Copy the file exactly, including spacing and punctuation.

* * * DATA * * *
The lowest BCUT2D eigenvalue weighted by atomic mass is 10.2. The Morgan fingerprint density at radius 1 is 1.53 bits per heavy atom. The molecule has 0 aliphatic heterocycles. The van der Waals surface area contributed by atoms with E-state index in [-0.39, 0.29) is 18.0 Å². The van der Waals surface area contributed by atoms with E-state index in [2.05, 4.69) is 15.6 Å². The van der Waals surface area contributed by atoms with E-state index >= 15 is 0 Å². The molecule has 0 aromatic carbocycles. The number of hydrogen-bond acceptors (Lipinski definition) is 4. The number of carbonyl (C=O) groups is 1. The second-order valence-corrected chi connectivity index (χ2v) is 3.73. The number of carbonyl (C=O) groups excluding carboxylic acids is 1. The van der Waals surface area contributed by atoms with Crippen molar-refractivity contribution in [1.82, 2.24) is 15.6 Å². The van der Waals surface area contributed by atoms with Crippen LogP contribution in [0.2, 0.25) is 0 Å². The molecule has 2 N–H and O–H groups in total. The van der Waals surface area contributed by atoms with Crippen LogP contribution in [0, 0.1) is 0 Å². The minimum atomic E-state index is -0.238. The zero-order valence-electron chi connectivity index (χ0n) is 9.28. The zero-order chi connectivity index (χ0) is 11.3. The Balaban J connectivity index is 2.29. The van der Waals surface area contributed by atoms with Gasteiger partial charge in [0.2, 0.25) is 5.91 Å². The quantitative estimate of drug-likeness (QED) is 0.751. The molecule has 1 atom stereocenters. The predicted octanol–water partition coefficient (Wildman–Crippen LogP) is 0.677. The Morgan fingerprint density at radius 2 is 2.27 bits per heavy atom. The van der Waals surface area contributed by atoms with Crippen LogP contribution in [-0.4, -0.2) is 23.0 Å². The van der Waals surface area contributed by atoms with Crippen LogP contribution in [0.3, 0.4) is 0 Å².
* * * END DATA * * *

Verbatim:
The lowest BCUT2D eigenvalue weighted by atomic mass is 10.2. The Morgan fingerprint density at radius 1 is 1.53 bits per heavy atom. The molecule has 0 aliphatic heterocycles. The van der Waals surface area contributed by atoms with E-state index in [-0.39, 0.29) is 18.0 Å². The van der Waals surface area contributed by atoms with E-state index in [2.05, 4.69) is 15.6 Å². The van der Waals surface area contributed by atoms with E-state index >= 15 is 0 Å². The molecule has 0 aromatic carbocycles. The number of hydrogen-bond acceptors (Lipinski definition) is 4. The number of carbonyl (C=O) groups is 1. The second-order valence-corrected chi connectivity index (χ2v) is 3.73. The number of carbonyl (C=O) groups excluding carboxylic acids is 1. The van der Waals surface area contributed by atoms with Crippen molar-refractivity contribution in [1.82, 2.24) is 15.6 Å². The van der Waals surface area contributed by atoms with Crippen LogP contribution in [0.2, 0.25) is 0 Å². The molecule has 2 N–H and O–H groups in total. The van der Waals surface area contributed by atoms with Crippen LogP contribution in [0, 0.1) is 0 Å². The minimum atomic E-state index is -0.238. The zero-order valence-electron chi connectivity index (χ0n) is 9.28. The zero-order chi connectivity index (χ0) is 11.3. The Balaban J connectivity index is 2.29. The van der Waals surface area contributed by atoms with Gasteiger partial charge in [0.2, 0.25) is 5.91 Å². The quantitative estimate of drug-likeness (QED) is 0.751. The molecule has 1 atom stereocenters. The predicted octanol–water partition coefficient (Wildman–Crippen LogP) is 0.677. The Morgan fingerprint density at radius 2 is 2.27 bits per heavy atom. The van der Waals surface area contributed by atoms with Crippen LogP contribution in [-0.4, -0.2) is 23.0 Å². The van der Waals surface area contributed by atoms with Crippen LogP contribution in [0.3, 0.4) is 0 Å².